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Governor Signs Bill Banning ‘Warrior Training’ For Police Along With Reform Measures

St. Paul, MN – Minnesota Governor Tim Walz signed the Minnesota Police Accountability Act banning “warrior training” for police officers into law on Thursday after its bipartisan passage by the state’s lawmakers.

“Every single person, every single Minnesotan deserves to feel safe and protected in their communities,” Walz told reporters at a signing ceremony for the legislation on July 23.

“This bipartisan piece of legislation moves us towards a critical step towards criminal justice reform,” he said.

The police reform act was drafted by the People of Color and Indigenous Caucus and is supposed to hold police officers accountable for harmful acts perpetrated on members of the community in the line of duty, WCCO reported.

The new law prohibits “warrior training” for police departments and bans the use of chokeholds by officers.

The police reform act also requires the Peace Officer Standards and Training (POST) board to develop a uniform use-of-force policy to be implemented by every law enforcement agency in the state, WCCO reported.

The POST board will also be required to maintain a publicly-searchable database of information on licensed peace officers in the state, WCCO reported.

Going forward, the law requires that all police officers intervene if they see a fellow officer using what they consider to be excessive force, and failure to do so can be criminally charged.

Brooklyn Center Mayor Mike Elliott, who also sits on the board of the Minneapolis chapter of the American Civil Liberties Union (ACLU), told WCCO he didn’t think the police reform measures went far enough.

“The reform and the legislation doesn’t go far enough to really end racialized policing and overpolicing of black and brown communities,” Elliott said. “It does not include a special prosecutor to oversee these cases when police kill someone, and I think that is incredibly important to have.”

The new law does include the addition of an independent investigatory unit for the Minnesota Bureau of Criminal Apprehension that would be dedicated to investigating the actions of law enforcement, WCCO reported.

“Lawmakers need to sit down with community members and we need a real coming together this moment calls for the very best in all of us and we have to put aside our differences and we have to make right – the whole entire world is watching us,” Elliott said.

Most Democratic lawmakers agreed with his assessment, WCCO reported.

“The conversation cannot and will not end here with the passage of this bill, because there is a lot of work that will be required to protect black bodies,” Minnesota State Senate Assistant Minority Leader Senator Jeff Hayden said after the vote early Tuesday morning.

Hayden complained that the new police accountability act didn’t include definitions of penalties for bad actors, and vowed to take that up in the next legislative session, WCCO reported.

The governor agreed with the Democratic lawmakers’ assessment the bill didn’t go far enough and urged an open dialog between the community, lawmakers, and law enforcement going forward.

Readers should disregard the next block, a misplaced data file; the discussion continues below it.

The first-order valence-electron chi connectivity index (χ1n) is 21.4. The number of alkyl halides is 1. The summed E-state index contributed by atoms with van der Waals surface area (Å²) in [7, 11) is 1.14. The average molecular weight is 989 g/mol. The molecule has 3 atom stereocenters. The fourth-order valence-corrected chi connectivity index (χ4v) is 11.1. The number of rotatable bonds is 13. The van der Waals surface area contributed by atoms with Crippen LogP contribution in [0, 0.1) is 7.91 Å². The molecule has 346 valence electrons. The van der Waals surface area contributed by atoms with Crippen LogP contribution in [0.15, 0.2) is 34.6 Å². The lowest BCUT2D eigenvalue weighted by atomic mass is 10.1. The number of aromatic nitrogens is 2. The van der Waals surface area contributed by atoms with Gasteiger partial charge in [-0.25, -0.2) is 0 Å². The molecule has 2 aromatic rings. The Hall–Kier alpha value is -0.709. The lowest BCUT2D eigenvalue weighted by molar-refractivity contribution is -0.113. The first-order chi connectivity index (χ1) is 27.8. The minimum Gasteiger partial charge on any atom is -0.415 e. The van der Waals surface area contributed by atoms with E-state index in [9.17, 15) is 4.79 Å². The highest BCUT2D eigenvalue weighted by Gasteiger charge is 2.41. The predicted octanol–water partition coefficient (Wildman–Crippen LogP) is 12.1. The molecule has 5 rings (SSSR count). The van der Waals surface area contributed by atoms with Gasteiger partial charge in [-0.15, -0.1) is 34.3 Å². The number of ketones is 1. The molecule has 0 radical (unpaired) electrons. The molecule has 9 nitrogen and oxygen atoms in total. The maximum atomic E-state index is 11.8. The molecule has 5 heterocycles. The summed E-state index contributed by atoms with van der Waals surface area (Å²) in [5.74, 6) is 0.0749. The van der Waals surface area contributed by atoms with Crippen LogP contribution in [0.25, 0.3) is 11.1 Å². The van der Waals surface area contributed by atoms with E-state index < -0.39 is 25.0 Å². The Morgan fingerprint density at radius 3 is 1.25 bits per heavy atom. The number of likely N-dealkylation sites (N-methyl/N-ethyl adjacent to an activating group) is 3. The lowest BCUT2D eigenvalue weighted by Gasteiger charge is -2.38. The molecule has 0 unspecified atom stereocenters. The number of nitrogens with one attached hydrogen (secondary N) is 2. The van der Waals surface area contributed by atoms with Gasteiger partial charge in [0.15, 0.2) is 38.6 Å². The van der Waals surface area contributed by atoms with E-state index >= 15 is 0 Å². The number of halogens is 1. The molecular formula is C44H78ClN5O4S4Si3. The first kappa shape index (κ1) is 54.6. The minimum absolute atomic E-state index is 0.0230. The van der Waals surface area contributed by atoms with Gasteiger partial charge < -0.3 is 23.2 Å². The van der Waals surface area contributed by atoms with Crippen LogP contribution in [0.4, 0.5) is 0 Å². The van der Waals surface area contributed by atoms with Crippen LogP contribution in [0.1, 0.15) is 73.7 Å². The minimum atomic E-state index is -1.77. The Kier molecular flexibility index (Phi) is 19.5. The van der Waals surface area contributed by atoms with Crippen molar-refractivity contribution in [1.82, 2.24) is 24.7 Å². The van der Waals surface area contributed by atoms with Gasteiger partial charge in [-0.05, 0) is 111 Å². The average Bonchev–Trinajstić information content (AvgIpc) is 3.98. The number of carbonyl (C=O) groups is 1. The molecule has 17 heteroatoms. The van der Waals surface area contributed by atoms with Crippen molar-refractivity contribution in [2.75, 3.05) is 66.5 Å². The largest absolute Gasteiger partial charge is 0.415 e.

The police reforms come on the heels of two months of rioting after the death of 46-year-old George Floyd in the custody of the Minneapolis police.

The Minneapolis City Council has also been busy revamping the way the city charter treats the Minneapolis Police Department going forward.

City council members pledged to abolish the police department in the wake of Floyd’s death but they can’t actually do that without taking it the citizens for a vote, so they crafted an amendment for the November ballot.

Under the amendment, the police department would be replaced by a Department of Community Service and Violence Prevention that would take a “holistic” and “public-health oriented” approach to keeping the city safe, KFGO reported.

The proposed amendment, if passed by the city council, will proceed to a policy committee and the city’s Charter Commission for review.

Charter Commissioner Chairman Barry Clegg said the process feels rushed, WIFR reported.

“As I understand it, they are saying, ‘We are going to have this new department. We don’t know what it’s going to look like yet. We won’t implement this for a year, we’ll figure it out,’” Clegg said. “For myself anyway, I would prefer that we figured it out first, and then voted on it.”

He explained that the ballot measure must finish the review process, be passed by the council, and go through a mayoral veto period before Aug. 21 in order to be finalized and placed on the November ballot, WIFR reported.

But Minneapolis Mayor Jacob Frey has said he will not support abolishing the police department and has expressed concerns about the amendment to the city charter.

Written by
Sandy Malone

Managing Editor - Twitter/@SandyMalone_ - Prior to joining The Police Tribune, Sandy wrote the Politics.Net column for the Wall Street Journal and was managing editor of Campaigns & Elections magazine. More recently, she was an internationally-syndicated columnist for Conde Nast (BRIDES), The Huffington Post, and Monsters and Critics. Sandy is married to a retired police captain and former SWAT commander.

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Written by Sandy Malone


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